• Eric Cooter

SERMON 07-24-11 Pentecost 6A


Matthew 13:31-33,44-52 “The kingdom of heaven is like a mustard seed that someone took and sowed in his field.” The past few weeks, we have heard a lot about seeds and planting and parables. Jesus taught about everyday things in his parables so that folks might connect in deeper way with the truths he revealed. I wonder if today, instead of seeds, pearls, treasure and nets, what common phenomena Jesus might use to describe the Kingdom. Would it be something like the Kingdom of Heaven is like finding that perfect Droid or Iphone App and selling all one has to buy it? Have you seen how expensive those things are? Maybe it would be, the Kingdom of heaven is like having your wife post “I love you my best friend,” on your Facebook wall. The parable could take on other forms as well.

An EMT stopped at a local coffee house after an emergency call to someone’s home. The stress of the last few hours, the emotion of the unexpected death, the numbness of the moment must have shown all over his face, when he ordered the latte and biscotti. “$1.75 is your total, “said the barista. “You left off the drink on the bill,” said the EMT. “My treat,” said the barista. It was a kind gesture, a simple gesture, but that simple act of love and peace had a profound impact in the lives of two troubled men.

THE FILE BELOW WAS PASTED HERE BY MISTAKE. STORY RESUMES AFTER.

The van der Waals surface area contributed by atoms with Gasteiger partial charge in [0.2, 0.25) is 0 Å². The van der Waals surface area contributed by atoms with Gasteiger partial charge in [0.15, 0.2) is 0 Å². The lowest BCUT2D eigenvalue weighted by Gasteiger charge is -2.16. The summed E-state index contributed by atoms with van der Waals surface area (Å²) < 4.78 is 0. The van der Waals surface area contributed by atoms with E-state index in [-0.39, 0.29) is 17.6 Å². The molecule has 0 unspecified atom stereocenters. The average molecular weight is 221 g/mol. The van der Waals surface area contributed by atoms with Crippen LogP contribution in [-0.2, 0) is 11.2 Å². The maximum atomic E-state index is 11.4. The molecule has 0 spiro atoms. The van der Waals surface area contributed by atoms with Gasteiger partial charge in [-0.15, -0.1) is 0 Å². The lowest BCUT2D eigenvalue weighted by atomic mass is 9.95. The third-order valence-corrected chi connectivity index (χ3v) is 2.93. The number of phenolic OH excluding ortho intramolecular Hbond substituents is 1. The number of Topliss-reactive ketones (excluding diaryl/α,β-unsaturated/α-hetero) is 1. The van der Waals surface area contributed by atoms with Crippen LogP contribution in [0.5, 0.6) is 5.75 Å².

Sometimes, the Kingdom of Heaven breaks through in the simplest of actions. Kingdom of God is not a temporal Kingdom, as we might understand kingdoms of old. The Kingdom of Heaven is a present reality and a future hope of fulfillment, in which love, peace, and justice reigns. The history making moment when the Kingdom of God became present, was over two thousand years ago through the life, ministry, death, and resurrection of Our Lord Jesus Christ. The unexpected promised One, who would bring about the reign of God, who was anticipated to be the ruler of power and might, was rejected and suffered the cross. Through the scandal of the cross, the message of God’s love and justice burst forth. The message of love, peace, and justice became a present reality in the paradox of suffering. God’s Kingdom is shocking, it is unexpected, surprising, and it very well may be scandalous.